I connected to Prismatic using Twitter. There was a claim that it would help organize my extremely diverse set of tweets coming from a relatively hodge podge network.
It is an attempt to go beyond being a social news aggregator into a more personalized service. This service learns about you based on your inputs (click “+” or “x”) to keep or remove an article.
The steps to move onboard are as follows:
Step 1: Sign in with Twitter/Facebook
Step 2: Prismatic will study you based on the types of posts you vote for and publish
Step 3: Prismatic provides your personalized newsfeed
Step 4: Enjoy the specially selected list of articles that you will likely want to repost
This aggregator works to fill the demand in the sector that comes between personal social networking (like Twitter and Facebook) and news sharing (like NYT, Awl, to name a few). The result is that this semantic-filter site, learns about your interests to provide you with your own ready to use feed to save you the trouble of identifying and organizing various sources. It is a good replacement for your RSS reader. After all, from the hundreds of people that we follow on Twitter, we may just go over a dozen of them at a time.
The co-founder Bradford Cross spoke of it thus,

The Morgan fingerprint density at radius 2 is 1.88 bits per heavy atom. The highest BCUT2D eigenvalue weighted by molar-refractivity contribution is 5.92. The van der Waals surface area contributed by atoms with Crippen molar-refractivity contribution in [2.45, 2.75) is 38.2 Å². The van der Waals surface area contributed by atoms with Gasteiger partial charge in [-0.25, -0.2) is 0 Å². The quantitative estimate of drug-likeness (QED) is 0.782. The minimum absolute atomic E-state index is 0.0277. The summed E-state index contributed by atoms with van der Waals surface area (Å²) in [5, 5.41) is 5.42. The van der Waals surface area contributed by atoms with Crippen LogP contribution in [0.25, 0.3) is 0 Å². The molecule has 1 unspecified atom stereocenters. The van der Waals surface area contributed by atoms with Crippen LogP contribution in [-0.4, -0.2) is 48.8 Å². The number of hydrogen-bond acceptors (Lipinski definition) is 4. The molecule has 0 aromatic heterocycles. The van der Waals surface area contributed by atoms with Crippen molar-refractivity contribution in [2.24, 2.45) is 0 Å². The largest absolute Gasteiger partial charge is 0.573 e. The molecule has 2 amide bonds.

I think the media industry in a few years is going to be completely transformed — all of these things will look very different. So we’re just focusing on how we can help people discover the things they are interested in.
It is worth giving this a try and compare it with its competitors (Flipboard and Zite). If you are a heavy Twitter or Google Reader user, this form of organized content coverage will provide a very nice table of contents to pick your stories.
Personally, I am not entirely convinced by this concept. These aggregators provide me with stories based on choices that I select, but what about the many choices that I randomly come about and like too. They have forgotten to consider that I may have evolving tastes and may not have come across posts on every topic that I like. The sum of my interests comes from the known and the unknown that I may stumble upon (pun intended).